Thursday, April 25, 2024
HomeEducationINDIAN PSYCHOLOGY NEEDS INDIGENOUS RESEARCH FOR GLOBAL ACCLAMATION

INDIAN PSYCHOLOGY NEEDS INDIGENOUS RESEARCH FOR GLOBAL ACCLAMATION

Dr. Braj Bhushan is Professor of Psychology and Head of Department of Humanities and Social Sciences at #IITKanpur. He has also served IIT Guwahati and 九州大学 Kyushu University, Japan, as a visiting professor. Prof. Bhushan has also created five different courses for the Government of India’s National Program on Technology Enhanced Learning (NPTEL). These courses are shown on Channel 16 of #Swayamprabha in addition to Massive Open Online Courses (MOOCS).

For his work, Prof. Bhushan has been honoured by various institutions. In 2003, he was awarded the Young Scientist Award by the Indian Science Congress. After this, in 2004, the Indian Academy of Applied Psychology and the National Academy of Psychology honoured him with the ‘In Search of Excellence Award’. In 2010, he was awarded the ‘Our Common Future Fellowship’ from the Volkswagen Stiftung, Germany and in 2019 a fellowship from the Shastri Indo-Canadian Institute. In 2020, the Indian Science Congress invited him to the Platinum Jubilee Lecture at the 107th Bengaluru Conference. IIT Kanpur awarded him the Shri Dev Raj Chair Professor in 2018. In 2020, IIT Kanpur presented him with the ‘Excellence in Teaching Award’.

Here is an exclusive interview of Prof. Bhushan with The Interview World on various dimensions of #psychology.

#1. How to you differentiate psychology in India vs. the global standards?

When the world looks for psychologists, they mostly look for therapists, psychologists, or counsellors. Starting in 1879, the global expansion and growth of psychology has been uneven. In the last 142 years, Western psychology, mostly American psychology, has set the rules and standards. The discipline has strived for objectivity and quantification adopting many of the tools and techniques used in other physical sciences. On the contrary, to a larger extent, psychology in India has distanced itself from commitment to evidence-based scientific temperament and has largely confined itself to the adaptation of the half-baked Western mainstream psychology overlooking its socio-cultural aptness. As a result, we do not have our theories, models, and explanations. Psychology in academics and practice are governed by Western ideas and concepts.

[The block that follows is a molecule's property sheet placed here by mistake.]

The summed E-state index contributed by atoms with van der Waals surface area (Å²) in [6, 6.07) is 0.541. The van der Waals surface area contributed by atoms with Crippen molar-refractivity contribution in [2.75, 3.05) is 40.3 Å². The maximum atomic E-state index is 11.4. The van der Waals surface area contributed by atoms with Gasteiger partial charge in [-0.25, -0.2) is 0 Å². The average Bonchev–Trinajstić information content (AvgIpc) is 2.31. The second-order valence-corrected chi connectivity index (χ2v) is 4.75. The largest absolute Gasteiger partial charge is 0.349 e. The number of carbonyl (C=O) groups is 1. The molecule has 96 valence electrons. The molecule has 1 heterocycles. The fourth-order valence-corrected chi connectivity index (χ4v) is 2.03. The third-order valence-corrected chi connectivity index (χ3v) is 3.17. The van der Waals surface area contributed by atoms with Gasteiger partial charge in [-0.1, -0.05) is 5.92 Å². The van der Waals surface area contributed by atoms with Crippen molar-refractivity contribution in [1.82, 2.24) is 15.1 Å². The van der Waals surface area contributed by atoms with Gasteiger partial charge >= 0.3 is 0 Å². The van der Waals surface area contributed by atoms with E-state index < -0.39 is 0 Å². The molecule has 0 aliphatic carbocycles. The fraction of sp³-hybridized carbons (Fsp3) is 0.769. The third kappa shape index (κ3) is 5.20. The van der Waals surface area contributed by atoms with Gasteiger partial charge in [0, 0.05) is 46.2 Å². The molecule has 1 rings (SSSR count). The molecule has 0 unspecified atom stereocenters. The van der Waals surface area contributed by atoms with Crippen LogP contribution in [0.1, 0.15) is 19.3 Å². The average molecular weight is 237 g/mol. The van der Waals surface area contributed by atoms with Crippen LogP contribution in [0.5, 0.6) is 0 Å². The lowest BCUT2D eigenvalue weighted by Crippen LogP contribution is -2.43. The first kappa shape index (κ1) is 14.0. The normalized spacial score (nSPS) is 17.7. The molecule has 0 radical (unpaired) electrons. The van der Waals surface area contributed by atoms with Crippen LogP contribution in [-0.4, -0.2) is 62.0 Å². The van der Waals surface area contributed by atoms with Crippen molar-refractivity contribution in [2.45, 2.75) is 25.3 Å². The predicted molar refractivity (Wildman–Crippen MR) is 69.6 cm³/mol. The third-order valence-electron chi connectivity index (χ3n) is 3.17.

Frankly speaking, one needs to rethink the scope of this degree. With a plain university degree in the subject, one can claim to fit any specialized professional branch of psychology. The raw products do not have the systematic scope of polishing themselves here. None of our programme in psychology appears in any global ranking.

#2. What’s the psychology index of India and what measures are required to improve?

We started the programme way back in 1916 at Calcutta University. Since inception, psychologists in India have been propagating the Euro-American theories and principles. The same has percolated to the clinical practice, both in clinical psychology and psychiatry. Only handful of Indian scholars have propounded indigenous notions that have been recognized worldwide.

Psychologists in India need to overcome the hangover of the large influx of American textbooks that reached Indian institutions under the Indo-American programme in the 70s. It mesmerized us as much as we reduced ourselves to only teaching of Western thoughts and translation and adaptation of Western questionnaires. The Government of India has invested Rs. 1,119 crore in funding social science research between 2015-2020. On paper it has resulted into 140% jump in publication, but it has failed to create an intellectual footprint. The people at the helm of affairs need to re-calibrate the content creation and delivery mechanism starting from core and context of the content to its application and R&D activities. It might take decades to reach that level but it’s good to be late than never.

#3. Could you please brief on your works related to assistive application for dyslexia?

I have developed some veritable works in the field of Affective Processes, Psychological Assessment and Neurodevelopmental Disorders. The Assistive Application for Children with Dyslexia and Dysgraphia (AACDD) was developed in 2019. This is the first diagnostic application for dyslexia affected Hindi speaking young children.

#4. What impact did Covid have on human mind?

Covid-19 has made us see unprecedented realities. Besides affecting our overall mental health, recent research shows how it is impacting our neural mechanism thus adversely affecting our cognitive functioning. This is likely to emerge as a major challenge in the months and years to come.

Although individuals have tried giving their best, I am extremely dissatisfied with the conduct of professional associations in India. There is a need for Coronavirus Resources including management of mental health, distress helpline, suicide prevention services, public awareness on managing grief and bereavement, etc. Further, a general resource helping people understand the underlying mechanism of exceptional behaviour seen during Covid period is also need of the hour.

RELATED ARTICLES

LEAVE A REPLY

Please enter your comment!
Please enter your name here

Most Popular

Recent Comments

SANJAY K SHARMA - President & CEO, STI on Pratibha Awasthi: A Canvas of Colors, Cultures, and Cadence
कृष्ण प्रसाद तिवारी on NSU to Nurture Sporting Ecosystem for Future
Dr. Pavan Gupta on Cut Short Stress to Live Long